Area of Law:
A criminal record can be a bar to certain types of employment, licensing, holding public office, and even the right to vote. Most states allow for a process called expungement that will remove certain arrests or criminal convictions from the offender’s record.
Depending upon the laws of the state in which you live and the nature of the crime, you may be able to get an arrest or conviction sealed or erased from your legal record. After the expungement process is complete, you will not need to disclose the conviction on a job or school application, and in most instances no record of the arrest or conviction will show up during a public records inspection or background check commonly done by potential employers, landlords, and educational institutions.
An expunged arrest or conviction may not be completely erased, however, and ordinarily will remain an accessible part of a person's criminal record, accessible to certain government agencies, including law enforcement and the criminal courts. This limited accessibility is also known as a criminal record being "under seal." In some legal proceedings, an expunged conviction that is under seal may still be considered as proof of a prior conviction.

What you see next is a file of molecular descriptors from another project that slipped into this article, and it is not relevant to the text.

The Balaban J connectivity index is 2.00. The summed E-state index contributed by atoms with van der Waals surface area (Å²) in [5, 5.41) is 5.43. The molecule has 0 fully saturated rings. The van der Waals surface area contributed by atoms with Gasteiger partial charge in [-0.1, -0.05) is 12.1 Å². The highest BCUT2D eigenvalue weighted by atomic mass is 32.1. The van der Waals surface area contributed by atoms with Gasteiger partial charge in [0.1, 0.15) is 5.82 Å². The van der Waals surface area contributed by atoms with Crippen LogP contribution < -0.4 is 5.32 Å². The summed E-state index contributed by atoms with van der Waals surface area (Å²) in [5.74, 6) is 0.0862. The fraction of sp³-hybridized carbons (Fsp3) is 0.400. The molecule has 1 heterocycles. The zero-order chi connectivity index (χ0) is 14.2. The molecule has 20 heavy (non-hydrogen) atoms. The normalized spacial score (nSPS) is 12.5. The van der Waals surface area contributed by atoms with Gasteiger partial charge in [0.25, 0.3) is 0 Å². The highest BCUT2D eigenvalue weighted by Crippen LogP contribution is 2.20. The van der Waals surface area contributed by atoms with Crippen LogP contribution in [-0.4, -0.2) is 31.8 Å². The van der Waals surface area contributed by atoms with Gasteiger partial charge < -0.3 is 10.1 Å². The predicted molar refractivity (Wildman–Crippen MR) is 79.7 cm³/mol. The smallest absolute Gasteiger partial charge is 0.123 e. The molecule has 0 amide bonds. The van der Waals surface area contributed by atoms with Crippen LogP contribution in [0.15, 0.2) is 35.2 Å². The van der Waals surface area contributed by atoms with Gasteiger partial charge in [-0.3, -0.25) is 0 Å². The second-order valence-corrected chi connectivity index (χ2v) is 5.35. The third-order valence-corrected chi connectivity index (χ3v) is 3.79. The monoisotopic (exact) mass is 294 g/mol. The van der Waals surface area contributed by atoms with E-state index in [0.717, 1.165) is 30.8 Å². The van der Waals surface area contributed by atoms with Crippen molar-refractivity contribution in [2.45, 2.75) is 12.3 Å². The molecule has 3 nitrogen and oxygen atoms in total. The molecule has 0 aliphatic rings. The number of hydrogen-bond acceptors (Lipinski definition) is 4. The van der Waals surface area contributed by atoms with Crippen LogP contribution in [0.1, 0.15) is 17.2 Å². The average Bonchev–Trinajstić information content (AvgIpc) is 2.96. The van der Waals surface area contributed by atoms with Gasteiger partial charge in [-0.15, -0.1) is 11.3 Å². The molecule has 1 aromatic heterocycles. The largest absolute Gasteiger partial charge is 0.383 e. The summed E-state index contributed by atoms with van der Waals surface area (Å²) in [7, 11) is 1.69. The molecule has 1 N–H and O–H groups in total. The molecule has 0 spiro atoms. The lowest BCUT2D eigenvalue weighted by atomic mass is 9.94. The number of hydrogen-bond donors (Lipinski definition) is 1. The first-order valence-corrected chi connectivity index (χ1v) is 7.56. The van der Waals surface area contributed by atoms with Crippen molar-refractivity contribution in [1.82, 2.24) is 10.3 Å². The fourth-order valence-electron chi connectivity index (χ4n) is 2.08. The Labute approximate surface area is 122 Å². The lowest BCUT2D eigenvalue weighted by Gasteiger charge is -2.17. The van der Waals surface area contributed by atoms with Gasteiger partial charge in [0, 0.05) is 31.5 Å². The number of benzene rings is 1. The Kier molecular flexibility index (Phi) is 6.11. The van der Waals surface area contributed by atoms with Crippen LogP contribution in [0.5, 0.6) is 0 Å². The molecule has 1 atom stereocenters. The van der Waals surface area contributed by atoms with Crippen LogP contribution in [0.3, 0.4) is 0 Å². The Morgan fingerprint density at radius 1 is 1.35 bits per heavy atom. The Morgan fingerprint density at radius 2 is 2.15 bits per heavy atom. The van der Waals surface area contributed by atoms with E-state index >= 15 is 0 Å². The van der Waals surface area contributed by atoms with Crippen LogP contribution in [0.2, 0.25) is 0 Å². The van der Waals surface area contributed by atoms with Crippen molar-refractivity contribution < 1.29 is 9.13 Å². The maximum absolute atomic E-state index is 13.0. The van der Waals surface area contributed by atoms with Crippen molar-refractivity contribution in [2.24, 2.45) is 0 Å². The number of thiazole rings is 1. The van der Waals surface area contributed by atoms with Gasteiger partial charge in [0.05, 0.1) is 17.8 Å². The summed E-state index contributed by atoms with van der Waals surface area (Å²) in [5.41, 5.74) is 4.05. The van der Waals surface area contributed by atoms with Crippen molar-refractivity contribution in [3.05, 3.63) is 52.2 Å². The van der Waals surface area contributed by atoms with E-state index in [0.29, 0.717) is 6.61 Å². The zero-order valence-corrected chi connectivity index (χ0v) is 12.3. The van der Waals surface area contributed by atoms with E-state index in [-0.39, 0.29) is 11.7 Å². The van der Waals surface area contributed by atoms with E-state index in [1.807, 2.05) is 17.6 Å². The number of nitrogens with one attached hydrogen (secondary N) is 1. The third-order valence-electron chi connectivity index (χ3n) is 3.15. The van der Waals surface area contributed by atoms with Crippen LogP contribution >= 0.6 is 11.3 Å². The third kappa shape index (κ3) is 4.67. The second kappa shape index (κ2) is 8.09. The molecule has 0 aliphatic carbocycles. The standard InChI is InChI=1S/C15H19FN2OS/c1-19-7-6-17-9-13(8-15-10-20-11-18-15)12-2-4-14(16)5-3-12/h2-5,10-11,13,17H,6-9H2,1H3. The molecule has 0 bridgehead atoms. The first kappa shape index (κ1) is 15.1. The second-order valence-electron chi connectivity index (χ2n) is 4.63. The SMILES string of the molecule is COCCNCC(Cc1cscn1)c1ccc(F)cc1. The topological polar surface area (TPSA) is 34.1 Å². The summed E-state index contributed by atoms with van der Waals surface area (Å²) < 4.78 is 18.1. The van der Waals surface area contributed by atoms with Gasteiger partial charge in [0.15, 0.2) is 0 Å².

Pursuant to ARS 13-4051, Arizona residents who have been wrongly arrested, indicted, or charged with a crime may petition the superior court that a notation be made on all records of any agency relating to the arrest, indictment, or charge that the person has been cleared. The court will hold a hearing on the petition and if the judge finds merit in it, an order will be issued and delivered to all courts and law enforcement agencies.
If a mistake has been made on a criminal record, it can be challenged by completing the Review and Challenge of Arizona Criminal History Record Information form which is mailed with the results of the record review. The Central State Repository will conduct an audit and if a correction is necessary, will notify the FBI so that state and federal records will be synchronized. Both the audit and a copy of the corrected criminal record will be mailed to the requester, who will typically receive a response in 15 days. For a record review packet, go to the Arizona Department of Public Safety website.